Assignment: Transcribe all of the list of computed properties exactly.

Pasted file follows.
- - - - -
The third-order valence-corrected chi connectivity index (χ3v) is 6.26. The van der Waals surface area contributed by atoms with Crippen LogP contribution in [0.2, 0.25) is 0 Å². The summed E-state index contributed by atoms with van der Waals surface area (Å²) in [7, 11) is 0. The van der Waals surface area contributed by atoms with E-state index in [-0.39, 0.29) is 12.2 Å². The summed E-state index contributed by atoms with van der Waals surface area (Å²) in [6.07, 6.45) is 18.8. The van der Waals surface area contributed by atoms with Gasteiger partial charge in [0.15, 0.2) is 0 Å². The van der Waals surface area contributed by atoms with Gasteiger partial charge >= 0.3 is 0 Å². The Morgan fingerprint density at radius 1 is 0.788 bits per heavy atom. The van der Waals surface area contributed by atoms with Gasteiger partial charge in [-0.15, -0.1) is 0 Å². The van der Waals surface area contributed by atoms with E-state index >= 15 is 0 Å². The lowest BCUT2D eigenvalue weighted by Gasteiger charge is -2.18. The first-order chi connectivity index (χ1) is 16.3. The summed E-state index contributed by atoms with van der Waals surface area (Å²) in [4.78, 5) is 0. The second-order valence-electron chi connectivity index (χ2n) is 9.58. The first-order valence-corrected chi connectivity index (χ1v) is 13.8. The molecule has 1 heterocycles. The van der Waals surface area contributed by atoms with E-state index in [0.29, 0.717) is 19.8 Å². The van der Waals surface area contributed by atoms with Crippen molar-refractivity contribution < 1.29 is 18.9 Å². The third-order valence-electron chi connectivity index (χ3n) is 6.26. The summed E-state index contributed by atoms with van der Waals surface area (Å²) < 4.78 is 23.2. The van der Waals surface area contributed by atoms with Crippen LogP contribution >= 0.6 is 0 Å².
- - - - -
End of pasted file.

The third-order valence-corrected chi connectivity index (χ3v) is 6.26. The van der Waals surface area contributed by atoms with Crippen LogP contribution in [0.2, 0.25) is 0 Å². The summed E-state index contributed by atoms with van der Waals surface area (Å²) in [7, 11) is 0. The van der Waals surface area contributed by atoms with E-state index in [-0.39, 0.29) is 12.2 Å². The summed E-state index contributed by atoms with van der Waals surface area (Å²) in [6.07, 6.45) is 18.8. The van der Waals surface area contributed by atoms with Gasteiger partial charge in [0.15, 0.2) is 0 Å². The van der Waals surface area contributed by atoms with Gasteiger partial charge >= 0.3 is 0 Å². The Morgan fingerprint density at radius 1 is 0.788 bits per heavy atom. The van der Waals surface area contributed by atoms with Gasteiger partial charge in [-0.15, -0.1) is 0 Å². The van der Waals surface area contributed by atoms with E-state index >= 15 is 0 Å². The lowest BCUT2D eigenvalue weighted by Gasteiger charge is -2.18. The first-order chi connectivity index (χ1) is 16.3. The summed E-state index contributed by atoms with van der Waals surface area (Å²) in [4.78, 5) is 0. The second-order valence-electron chi connectivity index (χ2n) is 9.58. The first-order valence-corrected chi connectivity index (χ1v) is 13.8. The molecule has 1 heterocycles. The van der Waals surface area contributed by atoms with E-state index in [0.29, 0.717) is 19.8 Å². The van der Waals surface area contributed by atoms with Crippen molar-refractivity contribution < 1.29 is 18.9 Å². The third-order valence-electron chi connectivity index (χ3n) is 6.26. The summed E-state index contributed by atoms with van der Waals surface area (Å²) < 4.78 is 23.2. The van der Waals surface area contributed by atoms with Crippen LogP contribution >= 0.6 is 0 Å².